Mayor Bloomberg is traveling to Missouri this week, where he'll speak to hundreds of influential African-American leaders in a presidential swing state just 48 hours before they hear from the three leading Democratic presidential hopefuls.
Mr. Bloomberg, who has been making a habit of showing up at events that play host to presidential contenders, will address more than 300 of the National Urban League's top leaders in St. Louis Wednesday at the organization's annual conference. Senators Clinton, Obama, and Edwards are all scheduled to participate in a 2008 presidential forum at the conference on Friday morning.
"I think it's a way for him to stick his toe in the water," the Reverend Al Sharpton told The New York Sun yesterday when informed about Mr. Bloomberg's speech.
Rev. Sharpton, who ran for president in 2004 and is speaking at the St. Louis conference on Thursday, said if Mr. Bloomberg runs it will "give black voters an option." He said he was "in love" with the idea of giving voters more choices.
"I'm not saying that I would endorse him, but I am saying that he would be a credible national independent candidate for African Americans," Rev. Sharpton said.
For Mr. Bloomberg, the event is an opportunity to create alliances with important African-American leaders from across the country and build on the relationships he has created in New York, where he has been successful in dialing back tension between City Hall and the African-American community. In 2005, Mr. Bloomberg won re-election with roughly half of the black vote — unheard of for a Republican in recent decades.
Now that Mr. Bloomberg has dropped his Republican Party affiliation and become an independent, political analysts say he will have a far better shot of winning the support of black voters if he chooses to launch a national campaign.
The director of the African American Leadership Institute at the University of Maryland, Ronald Walters, said the venue is a good one for Mr. Bloomberg because it gives him a chance to increase his name recognition with black voters outside New York.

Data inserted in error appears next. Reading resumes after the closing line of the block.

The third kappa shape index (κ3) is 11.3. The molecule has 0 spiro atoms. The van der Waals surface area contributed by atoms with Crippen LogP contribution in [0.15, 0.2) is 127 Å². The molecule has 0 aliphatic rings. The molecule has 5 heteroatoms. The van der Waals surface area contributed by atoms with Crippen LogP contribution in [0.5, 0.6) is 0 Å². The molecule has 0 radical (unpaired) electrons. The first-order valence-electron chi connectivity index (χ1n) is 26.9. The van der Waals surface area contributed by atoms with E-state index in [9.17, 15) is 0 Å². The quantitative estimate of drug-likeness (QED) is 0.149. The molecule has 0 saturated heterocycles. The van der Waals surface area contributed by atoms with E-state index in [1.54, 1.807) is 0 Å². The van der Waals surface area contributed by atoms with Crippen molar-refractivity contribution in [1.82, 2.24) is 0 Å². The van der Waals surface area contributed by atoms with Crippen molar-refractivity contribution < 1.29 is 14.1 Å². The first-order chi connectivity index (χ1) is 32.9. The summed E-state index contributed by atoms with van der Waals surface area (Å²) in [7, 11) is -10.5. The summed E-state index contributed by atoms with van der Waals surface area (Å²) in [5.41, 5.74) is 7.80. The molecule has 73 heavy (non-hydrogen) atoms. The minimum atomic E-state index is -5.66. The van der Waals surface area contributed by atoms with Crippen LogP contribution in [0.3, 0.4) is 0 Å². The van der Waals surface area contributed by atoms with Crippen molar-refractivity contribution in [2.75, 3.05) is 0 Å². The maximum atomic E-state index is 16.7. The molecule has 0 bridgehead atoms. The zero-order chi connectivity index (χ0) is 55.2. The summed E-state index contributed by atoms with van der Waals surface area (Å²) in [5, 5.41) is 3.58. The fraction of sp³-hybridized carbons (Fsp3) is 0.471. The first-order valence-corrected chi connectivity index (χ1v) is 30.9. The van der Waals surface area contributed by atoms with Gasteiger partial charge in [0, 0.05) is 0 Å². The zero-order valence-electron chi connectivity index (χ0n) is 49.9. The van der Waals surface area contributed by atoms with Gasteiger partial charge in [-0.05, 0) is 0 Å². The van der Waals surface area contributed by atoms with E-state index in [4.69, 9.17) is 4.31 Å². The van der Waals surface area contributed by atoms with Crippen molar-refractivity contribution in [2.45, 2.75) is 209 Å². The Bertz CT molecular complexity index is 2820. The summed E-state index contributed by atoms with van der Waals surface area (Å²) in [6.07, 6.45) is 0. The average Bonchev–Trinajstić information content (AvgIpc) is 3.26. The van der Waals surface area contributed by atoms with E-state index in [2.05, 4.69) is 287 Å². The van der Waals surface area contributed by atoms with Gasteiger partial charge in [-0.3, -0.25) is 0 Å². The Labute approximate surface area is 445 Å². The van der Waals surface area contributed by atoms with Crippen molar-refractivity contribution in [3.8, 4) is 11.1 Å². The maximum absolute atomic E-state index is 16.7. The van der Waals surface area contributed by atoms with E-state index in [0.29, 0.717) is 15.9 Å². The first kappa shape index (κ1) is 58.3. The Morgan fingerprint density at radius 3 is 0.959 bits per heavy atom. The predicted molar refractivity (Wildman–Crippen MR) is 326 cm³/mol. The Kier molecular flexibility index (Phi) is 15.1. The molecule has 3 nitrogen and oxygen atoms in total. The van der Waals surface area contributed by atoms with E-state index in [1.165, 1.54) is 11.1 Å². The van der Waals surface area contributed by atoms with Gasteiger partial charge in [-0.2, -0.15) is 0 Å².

"It will be a good test for him because there's a lot of competition for the black vote this time around," Mr. Walters said. "This is his chance."
He said if Mr. Bloomberg didn't show he would be in the "same boat" as the Republicans, all but one of whom passed up invitations to speak in Detroit earlier this month at a convention hosted by the NAACP. Mr. Bloomberg is fond of telling a story about how his father, a bookkeeper, used to write checks to the NAACP for $25 even when he was making only $11,000 a year.
A political science professor at the University of Virginia, Larry Sabato, said that while Mr. Bloomberg may be officially speaking to the Urban League as the head of the country's biggest city, the event "conveniently serves a second purpose" by helping him lay a foundation for a possible campaign.
"If he runs, the only possible way for him to win is for him to crack into the minority vote," Mr. Sabato said. "You just simply can't cede 90% of it the Democrat and then have Republicans and Bloomberg split the white vote."
A spokesman for the National Urban League, Ricky Clemons, said Mr. Bloomberg would technically not be participating in the conference because he is delivering his speech just before the event starts. But the home page of the league's Web site includes a headshot of Mr. Bloomberg alongside shots of Mrs. Clinton, Mr. Obama, and Mr. Edwards under the headline "2007 National Urban League Conference."
The event comes as Mrs. Clinton and Mr. Obama are battling it out for support from African-American voters nationwide. While Mr. Obama is trying to make history by becoming the first black president, some recent polls have shown Mrs. Clinton pulling slightly ahead among black voters.
The conference takes place about a month after Mr. Bloomberg spoke at Google's headquarters in Mountain View, Calif., another regular stop-off for presidential contenders. At that appearance, Mr. Bloomberg, who publicly insists that he's not running, made headlines for criticizing the state of the 2008 presidential race and for saying candidates "pandered" during the televised debates.
Traveling to Missouri could be viewed as a strategic electoral move. According to published reports, the state has voted for the winner of every presidential election since 1900, with the exception of 1956, when it voted for Adlai Stevenson.
Mr. Bloomberg's office declined to comment yesterday, but a spokesman for the mayor has publicly said that he will be taking about education at the National Urban League event. Mr. Clemons said one of Mr. Bloomberg's deputy mayors, Dennis Walcott, a former head of the New York Urban League, helped bring Mr. Bloomberg and the National Urban League together.